The term “managing someone out” has emerged in recent decades as a strategy in corporate America. This approach is a strategy for subtly (or, in some cases, not so subtly) encouraging an employee to decide to leave on their own, rather than being directly terminated. This tactic is highly complex and is often perceived as minimizing the disruption and conflict of directly firing an employee. Unfortunately, it rarely has that effect. And for the employee, it can create a tremendous amount of stress, uncertainty, and trepidation.

What Is Managing Out?

At its heart, managing out is a methodology by which a manager creates an environment where the employee opts out voluntarily. It can show up as any configuration of reassigning an employee to a new team, removing responsibilities and reducing workload, increasing micromanagement and negative feedback, excluding the employee from meetings, and assigning impossible tasks. Sometimes employees who are actively being managed out are put on performance improvement plans (PIPs). Managing out is perceived by some to be a softer and more dignified alternative to hiring that preserves the individual’s self-respect and the company’s image alike. But anyone who’s ever been through it knows differently.

Why Do Companies Manage Out Employees?

Companies might decide to manage someone out for a variety of reasons. It could be a mismatch between the employee’s skills or personality and the organization’s culture or evolving needs. It could be something that emerges as a result of a personality conflict. Sometimes managing out happens when someone just doesn’t “fit in” but they’re still performing: there’s no legitimate performance reason to terminate the employee.

Often, companies (and managers) imagine that managing employees out is a kinder way to terminate. No one loves the difficult conversations of firing someone. And, it can be a way to protect the company’s image and avoid the unpleasantness of termination. However, the grim reality of managing out is that the way it’s done most frequently is a cruel process that can gaslight the employee into doubting their competence, when their performance is simply not the problem.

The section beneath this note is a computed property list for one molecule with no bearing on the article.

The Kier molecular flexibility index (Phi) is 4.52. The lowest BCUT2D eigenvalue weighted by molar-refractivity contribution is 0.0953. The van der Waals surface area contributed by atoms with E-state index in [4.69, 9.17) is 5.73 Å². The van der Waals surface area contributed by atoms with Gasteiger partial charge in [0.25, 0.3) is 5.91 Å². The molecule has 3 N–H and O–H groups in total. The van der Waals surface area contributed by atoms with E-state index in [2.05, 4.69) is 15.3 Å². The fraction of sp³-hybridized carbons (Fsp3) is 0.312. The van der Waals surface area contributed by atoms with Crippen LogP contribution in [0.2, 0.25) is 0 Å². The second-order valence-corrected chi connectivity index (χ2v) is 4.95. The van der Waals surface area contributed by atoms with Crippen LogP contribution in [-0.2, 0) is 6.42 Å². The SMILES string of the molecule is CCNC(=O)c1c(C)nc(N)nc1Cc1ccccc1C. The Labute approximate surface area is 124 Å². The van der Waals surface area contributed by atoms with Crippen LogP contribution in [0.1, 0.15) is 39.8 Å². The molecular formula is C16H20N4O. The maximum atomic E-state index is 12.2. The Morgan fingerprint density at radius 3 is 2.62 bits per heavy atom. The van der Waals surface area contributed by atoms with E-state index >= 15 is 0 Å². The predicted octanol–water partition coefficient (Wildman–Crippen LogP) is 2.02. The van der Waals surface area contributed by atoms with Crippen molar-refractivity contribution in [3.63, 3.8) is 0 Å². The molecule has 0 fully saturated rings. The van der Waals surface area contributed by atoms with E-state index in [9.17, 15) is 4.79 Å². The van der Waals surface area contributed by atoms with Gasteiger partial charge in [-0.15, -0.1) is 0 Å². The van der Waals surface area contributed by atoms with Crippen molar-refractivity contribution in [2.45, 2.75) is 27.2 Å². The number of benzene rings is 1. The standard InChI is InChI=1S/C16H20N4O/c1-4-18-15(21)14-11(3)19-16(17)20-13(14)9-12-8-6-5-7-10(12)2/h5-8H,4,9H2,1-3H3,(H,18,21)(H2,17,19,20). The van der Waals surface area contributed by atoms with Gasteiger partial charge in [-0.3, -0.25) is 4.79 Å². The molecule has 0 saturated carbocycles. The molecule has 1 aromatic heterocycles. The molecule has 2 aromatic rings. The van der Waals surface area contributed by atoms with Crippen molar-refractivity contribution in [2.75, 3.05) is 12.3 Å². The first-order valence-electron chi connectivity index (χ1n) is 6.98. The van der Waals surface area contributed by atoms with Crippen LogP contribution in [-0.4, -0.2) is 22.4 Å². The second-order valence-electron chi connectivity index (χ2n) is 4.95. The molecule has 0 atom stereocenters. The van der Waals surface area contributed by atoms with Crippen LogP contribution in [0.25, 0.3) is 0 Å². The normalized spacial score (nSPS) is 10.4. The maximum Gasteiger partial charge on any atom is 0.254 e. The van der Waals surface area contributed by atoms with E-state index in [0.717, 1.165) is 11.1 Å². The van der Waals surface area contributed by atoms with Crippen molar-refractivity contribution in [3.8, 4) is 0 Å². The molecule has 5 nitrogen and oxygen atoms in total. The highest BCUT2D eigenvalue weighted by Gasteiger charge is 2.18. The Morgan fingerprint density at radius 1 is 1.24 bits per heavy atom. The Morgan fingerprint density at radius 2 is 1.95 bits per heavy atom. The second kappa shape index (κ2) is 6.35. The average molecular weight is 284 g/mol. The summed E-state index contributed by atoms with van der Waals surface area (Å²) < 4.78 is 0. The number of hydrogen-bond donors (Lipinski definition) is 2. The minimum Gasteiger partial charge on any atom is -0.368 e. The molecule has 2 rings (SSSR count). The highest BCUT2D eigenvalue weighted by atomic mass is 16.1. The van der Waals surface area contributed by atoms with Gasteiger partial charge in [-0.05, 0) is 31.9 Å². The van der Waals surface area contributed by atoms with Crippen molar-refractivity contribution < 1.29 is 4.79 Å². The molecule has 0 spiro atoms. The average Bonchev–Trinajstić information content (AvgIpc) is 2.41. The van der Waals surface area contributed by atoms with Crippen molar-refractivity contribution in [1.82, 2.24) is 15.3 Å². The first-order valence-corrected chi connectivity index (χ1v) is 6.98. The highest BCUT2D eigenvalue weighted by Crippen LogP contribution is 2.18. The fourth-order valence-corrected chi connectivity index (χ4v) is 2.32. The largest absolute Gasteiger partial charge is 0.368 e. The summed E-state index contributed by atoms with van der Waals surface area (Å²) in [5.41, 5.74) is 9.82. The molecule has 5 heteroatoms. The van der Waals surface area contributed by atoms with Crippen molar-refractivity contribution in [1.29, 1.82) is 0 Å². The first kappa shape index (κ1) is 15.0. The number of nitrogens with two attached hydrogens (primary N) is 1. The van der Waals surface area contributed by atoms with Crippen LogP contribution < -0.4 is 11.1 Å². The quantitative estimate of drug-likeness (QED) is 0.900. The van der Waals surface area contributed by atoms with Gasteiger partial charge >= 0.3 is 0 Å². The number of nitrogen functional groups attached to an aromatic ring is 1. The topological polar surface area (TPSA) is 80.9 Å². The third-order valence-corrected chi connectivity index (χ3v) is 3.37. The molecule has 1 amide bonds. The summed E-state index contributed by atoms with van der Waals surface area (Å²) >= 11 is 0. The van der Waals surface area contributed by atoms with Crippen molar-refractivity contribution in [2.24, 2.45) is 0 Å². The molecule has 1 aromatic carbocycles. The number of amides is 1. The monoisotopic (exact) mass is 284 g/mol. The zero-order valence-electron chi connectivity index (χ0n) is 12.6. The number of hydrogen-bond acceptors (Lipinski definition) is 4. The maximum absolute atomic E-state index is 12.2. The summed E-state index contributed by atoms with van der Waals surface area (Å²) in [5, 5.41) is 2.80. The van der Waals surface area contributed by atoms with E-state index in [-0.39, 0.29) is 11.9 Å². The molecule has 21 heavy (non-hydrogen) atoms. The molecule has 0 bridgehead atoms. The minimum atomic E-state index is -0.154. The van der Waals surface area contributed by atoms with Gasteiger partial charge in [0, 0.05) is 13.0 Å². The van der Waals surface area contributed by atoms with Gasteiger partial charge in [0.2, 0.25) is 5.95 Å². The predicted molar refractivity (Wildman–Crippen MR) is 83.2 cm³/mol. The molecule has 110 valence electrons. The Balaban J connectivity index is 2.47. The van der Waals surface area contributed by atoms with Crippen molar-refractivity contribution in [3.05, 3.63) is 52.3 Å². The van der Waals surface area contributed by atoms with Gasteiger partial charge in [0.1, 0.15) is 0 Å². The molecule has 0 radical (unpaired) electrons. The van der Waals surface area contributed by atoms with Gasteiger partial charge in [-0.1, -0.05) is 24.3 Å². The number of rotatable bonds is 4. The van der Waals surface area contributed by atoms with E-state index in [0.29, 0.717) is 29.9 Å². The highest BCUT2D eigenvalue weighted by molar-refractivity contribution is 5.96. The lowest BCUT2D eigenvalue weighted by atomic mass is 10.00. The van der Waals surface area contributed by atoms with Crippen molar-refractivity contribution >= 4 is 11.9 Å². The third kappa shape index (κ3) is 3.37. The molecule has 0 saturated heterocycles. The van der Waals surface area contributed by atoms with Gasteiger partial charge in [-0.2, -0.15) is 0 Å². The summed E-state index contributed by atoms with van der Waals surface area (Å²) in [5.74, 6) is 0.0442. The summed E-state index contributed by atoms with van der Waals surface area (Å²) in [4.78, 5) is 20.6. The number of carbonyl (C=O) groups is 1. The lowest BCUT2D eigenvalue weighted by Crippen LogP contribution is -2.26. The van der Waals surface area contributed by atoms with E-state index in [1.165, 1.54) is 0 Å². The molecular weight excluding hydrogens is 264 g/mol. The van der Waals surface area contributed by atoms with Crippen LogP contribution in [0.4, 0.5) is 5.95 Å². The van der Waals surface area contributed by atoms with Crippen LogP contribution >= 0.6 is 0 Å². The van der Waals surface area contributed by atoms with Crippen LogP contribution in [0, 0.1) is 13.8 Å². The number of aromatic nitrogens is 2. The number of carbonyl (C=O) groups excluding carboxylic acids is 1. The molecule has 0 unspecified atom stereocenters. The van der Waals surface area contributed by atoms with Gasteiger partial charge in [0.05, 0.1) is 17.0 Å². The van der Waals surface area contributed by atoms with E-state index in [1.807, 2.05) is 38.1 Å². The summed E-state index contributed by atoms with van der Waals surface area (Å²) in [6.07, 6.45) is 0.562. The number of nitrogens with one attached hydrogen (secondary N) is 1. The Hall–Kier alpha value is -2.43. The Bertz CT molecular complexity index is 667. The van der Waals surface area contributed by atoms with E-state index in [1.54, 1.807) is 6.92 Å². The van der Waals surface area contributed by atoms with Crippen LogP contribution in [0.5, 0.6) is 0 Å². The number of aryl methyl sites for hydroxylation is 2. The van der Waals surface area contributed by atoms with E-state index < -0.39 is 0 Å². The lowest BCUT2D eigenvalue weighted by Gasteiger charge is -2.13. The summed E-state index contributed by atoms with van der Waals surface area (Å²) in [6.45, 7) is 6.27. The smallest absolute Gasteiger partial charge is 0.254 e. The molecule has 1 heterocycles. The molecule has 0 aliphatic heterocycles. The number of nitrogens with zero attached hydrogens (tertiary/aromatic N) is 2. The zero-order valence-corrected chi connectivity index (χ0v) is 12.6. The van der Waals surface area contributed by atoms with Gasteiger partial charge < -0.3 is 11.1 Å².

Recognizing the Signs

For those who might be on the receiving end, recognizing you’re being managed out is pivotal. As previously referenced, signs could include being sidelined in meetings, a noticeable decrease in responsibilities, or an influx of critical feedback that seems misaligned with your perception of your performance. These indicators, while subtle, signal a shift in how your presence in the company is perceived. It might be time to reassess your standing and prepare for potential next steps.

The Underbelly of Managing Out

Being managed out comes with hidden costs that extend beyond the immediate prospect of job loss. It can strike a blow to the employee’s professional confidence, igniting a cycle of self-doubt and questioning one’s value in the workforce. This erosion of self-belief can make the journey to the next professional endeavor much more daunting, as the individual grapples with articulating their worth and contributions in the wake of a departure that wasn’t entirely of their choosing and that may have been manipulated.

Responsive Strategies

If you think you might be being managed out, then taking decisive action can help you regain control of your career. Start by initiating a conversation with your manager to seek clarity and constructive feedback. Document your work and every interaction and performance evaluation to have a concrete basis for discussions or decisions. Take some time to reflect on whether staying wtih the company is worth it, and, if not, begin to chart your course toward a new role. Update your resume and activate your network. Generally, when I see the signs of a client being managed out, I encourage them to start looking for a new role immediately.

Transform Challenge into Opportunity

The process of being managed out, while fraught with uncertainty and fear, presents an opportunity for significant personal and professional growth. It’s an opportunity for introspection, that encourages individuals to reassess their career paths, realign with core values and skills, and seek out new roles with a fresh sense of purpose. Companies, too, have the opportunity to transform – it’s critical that transitions are navigated with integrity os that the departing employee is treated with respect and compassion (and we’ll talk about that in the next post!)

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